“Remind me again why we’re doing this” were the only words that I managed to let out in between gasps as I turned around to face my fellow travel bloggers. They were battling their own breathlessness.

“We have no idea,” they answered with synchronized laughter while trying to scale another sharp slope.

With all that I had been through during the trek, a reminder would help me reclaim the focus that has slipped somewhere along the trail, perhaps during the moments I lost balance, slid down, and scratched all my limbs. There was a teensy part of me that wanted to back out. The part, however, was not only cowardly  but also stupid for I had come a long way.

A long, long way.

We had spent almost four hours trekking under the fickle skies — sometimes threatening us with the looming rainclouds, other times frying us with the harshest sunlight. Not counting the full hour we were carried by a habal-habal on the bumpiest — no, bounciest — ride I had ever had a pleasure of surviving. The magnitude 8 trembling of my knees and the intensity 10 profanities I involuntarily cried would have been for nothing if I turned back. The only chicken this day was going to see was the one I had for breakfast that morning.

Tired but totally awed
Tired but totally awed
Little wounds and scratches
Little wounds and scratches
Blogger sandwich!
Blogger sandwich! Fellow bloggers on a habal-habal ride before the trek

But I still needed a reminder. Even just a glimpse of our destination? Pretty please?

It wasn’t like we had not been pampered by the mountain the past hours. It had, actually. Along the way, we spotted some of the tallest trees, the smallest nepenthes (pitcher plants), and the sexiest clouds that I laid eyes on. After all, we were there for a reason.

Lake Holon and the Allah Valley

Located in T’boli, South Cotabato, Mt. Melibingoy towers over the town with its highest peak at 1,750 meters. A dormant stratovolcano, it harbors a crater named Lake Holon, which was formed after an eruption on January 4, 1641. The mountain and the lake are also known as Mt. Parker and Lake Maughan, in honor of American surveyors whose plane crashed at the site. It has also nurtured wild, endemic flora and fauna.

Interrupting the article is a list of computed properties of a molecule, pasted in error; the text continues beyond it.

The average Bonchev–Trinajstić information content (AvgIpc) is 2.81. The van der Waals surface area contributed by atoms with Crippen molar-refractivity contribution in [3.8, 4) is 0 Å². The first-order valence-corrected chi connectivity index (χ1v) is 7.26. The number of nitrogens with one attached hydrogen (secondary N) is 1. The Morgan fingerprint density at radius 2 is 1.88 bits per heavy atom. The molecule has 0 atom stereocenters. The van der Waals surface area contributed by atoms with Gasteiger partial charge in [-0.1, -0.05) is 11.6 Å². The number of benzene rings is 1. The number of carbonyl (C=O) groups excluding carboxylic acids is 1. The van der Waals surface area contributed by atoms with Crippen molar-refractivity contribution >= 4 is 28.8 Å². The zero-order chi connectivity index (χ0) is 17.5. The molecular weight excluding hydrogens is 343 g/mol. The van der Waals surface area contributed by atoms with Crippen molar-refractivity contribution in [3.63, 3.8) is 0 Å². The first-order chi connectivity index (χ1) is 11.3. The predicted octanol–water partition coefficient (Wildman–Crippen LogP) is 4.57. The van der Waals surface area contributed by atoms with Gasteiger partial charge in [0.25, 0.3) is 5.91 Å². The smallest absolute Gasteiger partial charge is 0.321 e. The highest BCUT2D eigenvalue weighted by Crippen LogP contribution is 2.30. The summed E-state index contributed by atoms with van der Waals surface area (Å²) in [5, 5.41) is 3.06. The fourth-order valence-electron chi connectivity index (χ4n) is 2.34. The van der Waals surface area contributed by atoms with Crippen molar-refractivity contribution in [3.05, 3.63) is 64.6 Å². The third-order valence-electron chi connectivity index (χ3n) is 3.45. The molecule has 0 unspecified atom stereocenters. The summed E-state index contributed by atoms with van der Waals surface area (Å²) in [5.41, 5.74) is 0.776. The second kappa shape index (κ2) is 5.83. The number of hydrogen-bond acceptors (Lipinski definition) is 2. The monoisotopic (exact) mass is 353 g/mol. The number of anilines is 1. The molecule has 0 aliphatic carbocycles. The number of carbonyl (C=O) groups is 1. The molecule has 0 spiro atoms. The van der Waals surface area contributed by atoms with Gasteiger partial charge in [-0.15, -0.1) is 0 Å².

Lake Holon feeds Allah River that flows across South Cotabato all the way to Maguindanao. It is a main source of food and livelihood in the Allay Valley, an area shared by South Cotabato and Sultan Kudarat.

Allah River meandering in between cliffs
Allah River meandering in between cliffs

Allah Valley has been battling floods since the 1990s. To create a solution, a group called Allah Valley Landscape Development Alliance (AVLDA) was formed. They discovered that one of the problems was the environmental degradation in the highlands since many locals are forced to cut down and burn trees to earn a living. Funded by LGSP-LED, a collaborative program between the Philippines and Canada, they are formulating an eco-tourism program as a more sustainable alternative source of income for the people. AVLDA and LGSP-LED invited bloggers, myself included, to try their proposed tourism circuits to help them better the program with our feedback and spread the word about South Cotabato and Sultan Kudarat.

A Path Rarely Trodden

It wasn’t my first time to trek, but it was my first trek to a not-so-popular destination. It shows on the trail itself. Thick moss blanketed many parts of the trail, which was also fringed with overgrown grass and flowering shrubs.

It was both frightening and encouraging. Frightening, because we knew we were going the narrow, slippery way. (Later, I would find myself accidentally stepping on a moss-covered rock and sliding three meters down, injuring my arms.) Encouraging, because the tougher the trail got, the more we realized we were in for a treat — the pristine, almost untouched kind. And we were right.

Lois of We Are Sole Sisters
Lois of We Are Sole Sisters
Mossy ground, sunny skies
Mossy ground, sunny skies
Pretty little things that caught my eye
Pretty little things that caught my eye
A man building a home and a small community along the trail to Lake Holon
A man building a home and a small community along the trail to Lake Holon

The Reclusive Calm of Lake Holon